A lush garden grows atop the roof of every Carrabba's restaurant. That's what I learned after inviting friends to join us for dinner at the new Carrabba's in Smithtown. A pal in the construction business was eager to see the chain's trademark architectural feature, something he had only read about in trade publications.
He had ample opportunity to scrutinize the carefully landscaped tract growing over the entryway, since the half-hour-to-40-minute wait our hostess had predicted stretched to more than an hour. Why, I wondered, do people wait so long to eat in a restaurant that's the clone of dozens nationwide?
Perhaps they enjoy learning Italian from a soundtrack in the restroom. Or getting instruction from their server in how to dip the restaurant's hot-from-the-oven bread into spiced olive oil. Be careful not to eat too much of that rather doughy loaf, since appetizers can take ages to come.
After waiting another 40 minutes, this time for our appetizers, we were pleasantly surprised by the cozze in bianco, plump Prince Edward Island mussels in a heady Pernod-enriched white wine butter sauce. On a previous visit, shrimp scampi had been overcooked and iodine-y. I thought the simple tomato and mozzarella-topped pizza had a good crunchy crust.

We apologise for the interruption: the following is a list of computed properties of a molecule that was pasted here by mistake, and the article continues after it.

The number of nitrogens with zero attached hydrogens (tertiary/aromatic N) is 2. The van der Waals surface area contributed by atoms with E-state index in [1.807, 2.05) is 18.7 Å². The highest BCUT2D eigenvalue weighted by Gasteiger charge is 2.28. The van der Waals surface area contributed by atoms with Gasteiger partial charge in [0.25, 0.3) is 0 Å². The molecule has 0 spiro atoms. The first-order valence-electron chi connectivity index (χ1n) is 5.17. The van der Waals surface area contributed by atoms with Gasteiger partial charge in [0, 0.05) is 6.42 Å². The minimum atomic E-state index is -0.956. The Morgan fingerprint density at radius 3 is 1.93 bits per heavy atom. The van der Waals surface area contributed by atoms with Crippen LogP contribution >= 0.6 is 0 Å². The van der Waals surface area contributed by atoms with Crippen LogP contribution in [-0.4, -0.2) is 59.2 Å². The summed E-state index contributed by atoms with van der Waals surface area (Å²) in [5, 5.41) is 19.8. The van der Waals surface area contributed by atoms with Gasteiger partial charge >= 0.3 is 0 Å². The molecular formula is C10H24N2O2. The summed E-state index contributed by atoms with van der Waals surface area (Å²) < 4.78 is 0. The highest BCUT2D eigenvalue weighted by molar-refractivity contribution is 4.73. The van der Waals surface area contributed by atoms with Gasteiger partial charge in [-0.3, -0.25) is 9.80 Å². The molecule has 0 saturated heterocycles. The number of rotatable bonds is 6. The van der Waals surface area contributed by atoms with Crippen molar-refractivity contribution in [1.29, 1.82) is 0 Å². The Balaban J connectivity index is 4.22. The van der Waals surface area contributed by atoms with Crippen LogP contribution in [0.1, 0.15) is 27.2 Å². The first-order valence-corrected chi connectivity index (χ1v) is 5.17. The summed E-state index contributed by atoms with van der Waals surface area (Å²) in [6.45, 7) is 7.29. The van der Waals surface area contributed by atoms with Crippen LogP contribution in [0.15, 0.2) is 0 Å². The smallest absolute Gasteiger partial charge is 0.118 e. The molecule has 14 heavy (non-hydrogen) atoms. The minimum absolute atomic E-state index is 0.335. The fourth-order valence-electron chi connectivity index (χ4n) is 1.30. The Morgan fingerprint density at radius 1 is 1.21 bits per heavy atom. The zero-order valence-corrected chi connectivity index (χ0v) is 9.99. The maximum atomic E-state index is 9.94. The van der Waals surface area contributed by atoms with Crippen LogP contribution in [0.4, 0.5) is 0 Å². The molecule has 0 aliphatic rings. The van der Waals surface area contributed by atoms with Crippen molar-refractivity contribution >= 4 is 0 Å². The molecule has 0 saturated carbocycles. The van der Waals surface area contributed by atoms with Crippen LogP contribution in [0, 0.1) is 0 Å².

We waited again for soup and salad; a choice of one comes .gratis with most entrees. Lentil and sausage soup, a special, proved spicy, aromatic, delicious. Minestrone, while not at the same level, was rich and hearty. But the "Italian" salad -- lettuce, tomatoes, carrots and celery -- affronted an entire country. It took a crisp, vibrant, well-dressed Caesar, however, to restore the glory that was Rome.
If you judge an Italian-American restaurant by its spaghetti and meatballs, then Carrabba's gets points for its light, boldly spiced spheres. It scores again with rigatoni Martino, done with tender grilled chicken and vegetables in to.mato cream sauce sprinkled with ricotta salata and scallions. On one visit, I relished the subtly smoky grilled mahi mahi topped with a verdant herb puree. Both chicken and pork marsala featured juicy grilled meat in a winey mushroom sauce. But somebody was asleep at the grill when overcooking the already overorchestrated pollo Rosa Maria stuffed with fontina and prosciutto and topped with a too-tart lemon basil butter sauce.
Sogno di cioccolata, a rather cloying dessert, featured a fudge-y brownie topped with chocolate mousse, whipped cream and chocolate sauce. Tiramisu is a lighter alternative.
Come early if you want to avoid the crowds. Keep in mind, too, that the restaurant has a call-ahead policy affording those who've phoned a prioritized place on the waiting list.
Mercifully, there's also a drive-up carryout service.
Reviewed by Joan Reminick, 10/29/04.